We get it, many people jump in their RVs so they DON’T have to be chained to technology. If you’re committed to leaving the phone at home, that’s understandable. But nowadays there are just so many apps that do so many things. If you like to travel with your phone at the ready, consider loading up a few of the following, designed to maximize your road trip.
Unless otherwise stated, all apps are available for iOS and Android users, and are free.
Finding a Campsite or RV Parking Space
They say life’s a trip, not a destination, but you’re still going to want to have an RV campground or parking spot in mind before hitting the road.
Reserve America is the website for reserving campsites in most state and local government park lands in North America. Recreation.gov does the same for national parks. The latter has an app, free for iOS. Both allow you to filter by campsite, availability, etc.
RV Parky is built by RVers and lets you search RV parks, campgrounds and other amenities.
AllStays allows you to browse and book campgrounds and RV-welcoming parking lots. It’s $9.99 and available on iOS only, but has functionality that many find worth the price.
Navigating and Route Planning
Now that you know where you’re going, you’ve got to get there. There are a host of applications aimed at helping you plan your route, and ensure that you don’t miss anything along the way.
Google Maps is the go-to navigational tool, providing real time information on routes, traffic, transit and more. Google Trips stores reservations and other information in one location, helping you plan and organize your day-to-day activities.
CoPilot RV is more specific to RVs. It allows you to plan your route, taking into account your vehicle’s size and class. This helps you avoid low bridges and other places RVs can’t go.
Roadtrippers helps you find amenities and highlights along your path, allowing you to create a travel diary in the process, while Roadside America ($2.99, iOS) specializes in helping you locate quirky roadside attractions and points of interest.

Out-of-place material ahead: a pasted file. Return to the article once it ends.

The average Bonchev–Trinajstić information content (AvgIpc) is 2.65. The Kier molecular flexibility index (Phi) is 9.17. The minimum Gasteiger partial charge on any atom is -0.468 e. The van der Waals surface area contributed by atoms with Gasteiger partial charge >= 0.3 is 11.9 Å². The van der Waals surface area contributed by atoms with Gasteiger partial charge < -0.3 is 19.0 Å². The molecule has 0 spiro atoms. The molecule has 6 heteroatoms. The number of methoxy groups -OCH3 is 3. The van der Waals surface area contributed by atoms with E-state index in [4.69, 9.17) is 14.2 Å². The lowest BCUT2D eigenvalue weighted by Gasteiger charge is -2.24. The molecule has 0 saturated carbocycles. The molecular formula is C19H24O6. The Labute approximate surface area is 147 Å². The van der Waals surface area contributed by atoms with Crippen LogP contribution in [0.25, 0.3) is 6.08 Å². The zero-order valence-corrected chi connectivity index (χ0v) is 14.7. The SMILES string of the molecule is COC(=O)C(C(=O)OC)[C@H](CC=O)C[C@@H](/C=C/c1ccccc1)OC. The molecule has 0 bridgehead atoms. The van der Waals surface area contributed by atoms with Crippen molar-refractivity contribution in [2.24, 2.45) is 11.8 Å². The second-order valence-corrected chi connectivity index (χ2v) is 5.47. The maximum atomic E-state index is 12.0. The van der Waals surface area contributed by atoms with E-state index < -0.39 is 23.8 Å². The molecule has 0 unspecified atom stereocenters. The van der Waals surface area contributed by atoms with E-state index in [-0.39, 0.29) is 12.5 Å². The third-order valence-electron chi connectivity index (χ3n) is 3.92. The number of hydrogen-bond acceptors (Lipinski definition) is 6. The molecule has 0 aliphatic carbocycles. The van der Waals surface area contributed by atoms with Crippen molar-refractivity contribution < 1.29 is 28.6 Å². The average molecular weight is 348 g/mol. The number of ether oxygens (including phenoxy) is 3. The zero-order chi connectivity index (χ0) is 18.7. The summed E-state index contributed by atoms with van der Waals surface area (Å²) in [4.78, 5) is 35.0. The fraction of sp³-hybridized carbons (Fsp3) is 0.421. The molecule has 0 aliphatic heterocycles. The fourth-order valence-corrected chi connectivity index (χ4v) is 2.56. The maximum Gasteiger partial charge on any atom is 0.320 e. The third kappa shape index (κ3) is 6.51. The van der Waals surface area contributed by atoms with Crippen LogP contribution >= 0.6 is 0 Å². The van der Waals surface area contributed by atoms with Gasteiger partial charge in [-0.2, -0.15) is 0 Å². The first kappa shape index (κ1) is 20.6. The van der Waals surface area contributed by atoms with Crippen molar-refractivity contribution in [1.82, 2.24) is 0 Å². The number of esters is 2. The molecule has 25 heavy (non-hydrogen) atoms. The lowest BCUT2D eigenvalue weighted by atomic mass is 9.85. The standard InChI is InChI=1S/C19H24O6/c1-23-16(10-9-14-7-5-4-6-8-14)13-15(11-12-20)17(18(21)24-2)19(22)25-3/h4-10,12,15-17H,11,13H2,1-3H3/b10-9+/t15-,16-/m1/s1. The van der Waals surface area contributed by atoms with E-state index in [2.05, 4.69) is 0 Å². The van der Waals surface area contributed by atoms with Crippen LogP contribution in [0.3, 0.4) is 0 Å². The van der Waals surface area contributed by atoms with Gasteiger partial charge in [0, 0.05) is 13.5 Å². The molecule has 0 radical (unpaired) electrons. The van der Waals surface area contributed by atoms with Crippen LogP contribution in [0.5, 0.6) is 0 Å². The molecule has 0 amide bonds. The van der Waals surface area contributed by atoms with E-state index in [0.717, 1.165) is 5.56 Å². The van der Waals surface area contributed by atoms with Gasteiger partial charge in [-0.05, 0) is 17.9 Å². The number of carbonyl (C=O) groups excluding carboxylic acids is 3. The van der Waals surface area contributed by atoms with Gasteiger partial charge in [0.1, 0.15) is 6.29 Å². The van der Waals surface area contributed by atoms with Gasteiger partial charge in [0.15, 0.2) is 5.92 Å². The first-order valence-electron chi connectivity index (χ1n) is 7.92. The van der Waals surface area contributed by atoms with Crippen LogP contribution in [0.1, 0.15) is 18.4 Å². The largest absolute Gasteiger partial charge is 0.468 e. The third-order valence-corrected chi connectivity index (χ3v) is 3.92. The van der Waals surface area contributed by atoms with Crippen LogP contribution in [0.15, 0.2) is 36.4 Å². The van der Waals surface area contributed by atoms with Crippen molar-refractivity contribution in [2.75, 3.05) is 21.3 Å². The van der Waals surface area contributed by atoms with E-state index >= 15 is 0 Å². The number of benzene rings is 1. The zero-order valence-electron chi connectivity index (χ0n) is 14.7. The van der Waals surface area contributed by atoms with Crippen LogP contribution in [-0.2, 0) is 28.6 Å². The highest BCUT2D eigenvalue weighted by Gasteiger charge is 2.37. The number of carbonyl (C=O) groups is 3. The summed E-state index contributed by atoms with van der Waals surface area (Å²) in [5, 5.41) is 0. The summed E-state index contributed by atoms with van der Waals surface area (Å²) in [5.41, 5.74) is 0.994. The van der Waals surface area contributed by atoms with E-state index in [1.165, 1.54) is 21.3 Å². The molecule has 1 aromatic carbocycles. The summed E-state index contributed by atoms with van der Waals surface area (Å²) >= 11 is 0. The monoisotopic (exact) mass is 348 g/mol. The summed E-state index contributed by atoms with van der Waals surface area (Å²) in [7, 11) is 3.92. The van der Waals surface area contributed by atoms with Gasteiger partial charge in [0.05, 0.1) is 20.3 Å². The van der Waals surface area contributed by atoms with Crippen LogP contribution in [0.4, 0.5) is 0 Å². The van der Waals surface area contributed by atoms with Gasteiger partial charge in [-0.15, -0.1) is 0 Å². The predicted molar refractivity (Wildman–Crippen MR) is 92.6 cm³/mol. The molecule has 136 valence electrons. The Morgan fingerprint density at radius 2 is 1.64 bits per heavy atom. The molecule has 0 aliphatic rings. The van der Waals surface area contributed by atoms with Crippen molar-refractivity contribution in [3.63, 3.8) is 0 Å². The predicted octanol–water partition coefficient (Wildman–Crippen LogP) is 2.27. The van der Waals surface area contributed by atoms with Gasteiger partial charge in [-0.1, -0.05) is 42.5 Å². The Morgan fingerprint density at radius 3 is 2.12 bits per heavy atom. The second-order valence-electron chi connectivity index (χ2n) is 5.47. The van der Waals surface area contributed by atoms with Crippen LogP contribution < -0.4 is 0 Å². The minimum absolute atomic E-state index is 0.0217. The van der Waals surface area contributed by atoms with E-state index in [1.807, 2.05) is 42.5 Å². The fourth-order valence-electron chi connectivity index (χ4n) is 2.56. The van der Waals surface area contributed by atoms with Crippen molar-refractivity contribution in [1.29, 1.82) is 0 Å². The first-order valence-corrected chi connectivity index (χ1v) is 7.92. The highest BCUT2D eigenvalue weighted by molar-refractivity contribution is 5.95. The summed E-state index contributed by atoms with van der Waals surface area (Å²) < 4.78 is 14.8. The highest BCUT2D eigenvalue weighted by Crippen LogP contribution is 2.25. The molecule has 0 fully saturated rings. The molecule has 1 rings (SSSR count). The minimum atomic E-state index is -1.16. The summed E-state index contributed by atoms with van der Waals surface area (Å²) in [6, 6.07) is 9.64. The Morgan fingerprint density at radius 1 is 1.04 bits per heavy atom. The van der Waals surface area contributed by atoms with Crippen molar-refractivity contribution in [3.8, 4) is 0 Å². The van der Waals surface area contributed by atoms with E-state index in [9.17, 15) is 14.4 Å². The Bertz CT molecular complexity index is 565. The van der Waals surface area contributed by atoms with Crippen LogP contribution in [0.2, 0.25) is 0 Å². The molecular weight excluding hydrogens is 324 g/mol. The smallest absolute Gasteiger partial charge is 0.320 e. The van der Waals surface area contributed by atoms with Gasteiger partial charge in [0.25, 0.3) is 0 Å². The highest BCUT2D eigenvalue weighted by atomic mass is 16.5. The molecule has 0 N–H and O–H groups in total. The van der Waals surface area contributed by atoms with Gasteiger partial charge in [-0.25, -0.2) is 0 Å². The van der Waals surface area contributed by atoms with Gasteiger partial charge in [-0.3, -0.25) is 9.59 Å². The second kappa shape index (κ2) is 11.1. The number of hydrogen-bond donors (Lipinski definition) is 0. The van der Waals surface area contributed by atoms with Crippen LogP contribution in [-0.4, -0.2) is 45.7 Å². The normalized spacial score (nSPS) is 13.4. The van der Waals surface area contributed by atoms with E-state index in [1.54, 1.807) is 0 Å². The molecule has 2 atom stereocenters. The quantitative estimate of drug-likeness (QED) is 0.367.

Waze utilizes user generated content to help you avoid traffic jams, accidents and even speed traps.
Tollsmart ($2.99/month) helps you minimize toll charges, while GasBuddy will point you toward the nearest and cheapest fill-up station.
Getting in Touch with Nature
Oh Ranger (free on iOS) lists, sorts and profiles every national, state and local park in the great US of A, with information on activities, such as hiking, water fun and horseback riding.
REI Co-Op National Parks Guide profiles America’s most popular National Parks, with GPS maps to help you navigate. Parks Canada covers parks north of the border.
While you’re out in the great wide open, you’re going to want some help making sense of it all. iNaturalist boasts a 400,000 item catalogue of plants and animals and allows you to share finds with other users. If you prefer to focus your attention upwards, Star Chart identifies stars and other heavenly bodies, using your phone’s camera.
Soundtrack for Adventure
What’s a road trip without tunes?
Spotify and Apple Music are rival music subscription services vying for your music dollar. They will, of course, come at a price, but they place the vast majority of history’s recorded music at your fingertips. We recommend the ‘Class Road Trip Songs’ playlist on Spotify.
If audio books are more your jam try Audible, while a host of podcast players are available as well.
There’s really no end to the apps you may find useful:
AccuWeather is a reliable forecast app.
First Aid by American Red Cross gives safety and emergency advice in the form of instructions, videos, animations and safety tips.
Packpoint is just one app aimed at helping you organize and follow your pre-trip preparations.
Urgent.ly connects you with local emergency services, such as towing.
Bubble Level will tell you whether or not your camper is sitting level, but it won’t level it for you.
Don’t let your RV experience be out of balance, order some Lynx Levelers today!